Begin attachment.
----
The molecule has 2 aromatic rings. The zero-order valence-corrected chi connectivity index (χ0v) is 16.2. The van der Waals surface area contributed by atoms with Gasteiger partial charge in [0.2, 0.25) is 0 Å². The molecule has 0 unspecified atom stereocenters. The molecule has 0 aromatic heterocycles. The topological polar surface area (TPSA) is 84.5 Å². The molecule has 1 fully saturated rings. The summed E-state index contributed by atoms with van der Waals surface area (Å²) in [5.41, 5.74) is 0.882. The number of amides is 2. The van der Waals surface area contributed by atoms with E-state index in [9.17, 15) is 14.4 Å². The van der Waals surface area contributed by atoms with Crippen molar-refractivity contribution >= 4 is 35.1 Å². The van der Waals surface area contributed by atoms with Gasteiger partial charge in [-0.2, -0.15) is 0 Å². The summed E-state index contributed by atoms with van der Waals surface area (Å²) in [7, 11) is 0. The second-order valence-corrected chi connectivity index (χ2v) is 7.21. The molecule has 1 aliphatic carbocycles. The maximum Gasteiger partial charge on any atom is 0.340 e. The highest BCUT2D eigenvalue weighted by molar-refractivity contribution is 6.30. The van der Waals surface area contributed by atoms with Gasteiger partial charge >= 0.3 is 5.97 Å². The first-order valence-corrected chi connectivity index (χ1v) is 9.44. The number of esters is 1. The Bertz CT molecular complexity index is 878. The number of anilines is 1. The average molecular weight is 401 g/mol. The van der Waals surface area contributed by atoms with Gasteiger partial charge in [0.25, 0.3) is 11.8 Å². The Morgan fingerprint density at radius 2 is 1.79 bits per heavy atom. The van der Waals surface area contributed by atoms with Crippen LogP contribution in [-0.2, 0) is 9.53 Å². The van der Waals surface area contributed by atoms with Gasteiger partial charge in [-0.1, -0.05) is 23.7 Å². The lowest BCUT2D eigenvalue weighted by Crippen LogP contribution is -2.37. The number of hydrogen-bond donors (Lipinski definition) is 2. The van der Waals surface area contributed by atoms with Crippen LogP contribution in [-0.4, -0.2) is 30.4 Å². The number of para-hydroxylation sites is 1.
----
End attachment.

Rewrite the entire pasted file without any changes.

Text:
The molecule has 2 aromatic rings. The zero-order valence-corrected chi connectivity index (χ0v) is 16.2. The van der Waals surface area contributed by atoms with Gasteiger partial charge in [0.2, 0.25) is 0 Å². The molecule has 0 unspecified atom stereocenters. The molecule has 0 aromatic heterocycles. The topological polar surface area (TPSA) is 84.5 Å². The molecule has 1 fully saturated rings. The summed E-state index contributed by atoms with van der Waals surface area (Å²) in [5.41, 5.74) is 0.882. The number of amides is 2. The van der Waals surface area contributed by atoms with E-state index in [9.17, 15) is 14.4 Å². The van der Waals surface area contributed by atoms with Crippen molar-refractivity contribution >= 4 is 35.1 Å². The van der Waals surface area contributed by atoms with Gasteiger partial charge in [-0.2, -0.15) is 0 Å². The summed E-state index contributed by atoms with van der Waals surface area (Å²) in [7, 11) is 0. The second-order valence-corrected chi connectivity index (χ2v) is 7.21. The molecule has 1 aliphatic carbocycles. The maximum Gasteiger partial charge on any atom is 0.340 e. The highest BCUT2D eigenvalue weighted by molar-refractivity contribution is 6.30. The van der Waals surface area contributed by atoms with Gasteiger partial charge >= 0.3 is 5.97 Å². The first-order valence-corrected chi connectivity index (χ1v) is 9.44. The number of esters is 1. The Bertz CT molecular complexity index is 878. The number of anilines is 1. The average molecular weight is 401 g/mol. The van der Waals surface area contributed by atoms with Gasteiger partial charge in [0.25, 0.3) is 11.8 Å². The Morgan fingerprint density at radius 2 is 1.79 bits per heavy atom. The van der Waals surface area contributed by atoms with Crippen LogP contribution in [-0.2, 0) is 9.53 Å². The van der Waals surface area contributed by atoms with Gasteiger partial charge in [-0.1, -0.05) is 23.7 Å². The lowest BCUT2D eigenvalue weighted by Crippen LogP contribution is -2.37. The number of hydrogen-bond donors (Lipinski definition) is 2. The van der Waals surface area contributed by atoms with Crippen LogP contribution in [-0.4, -0.2) is 30.4 Å². The number of para-hydroxylation sites is 1.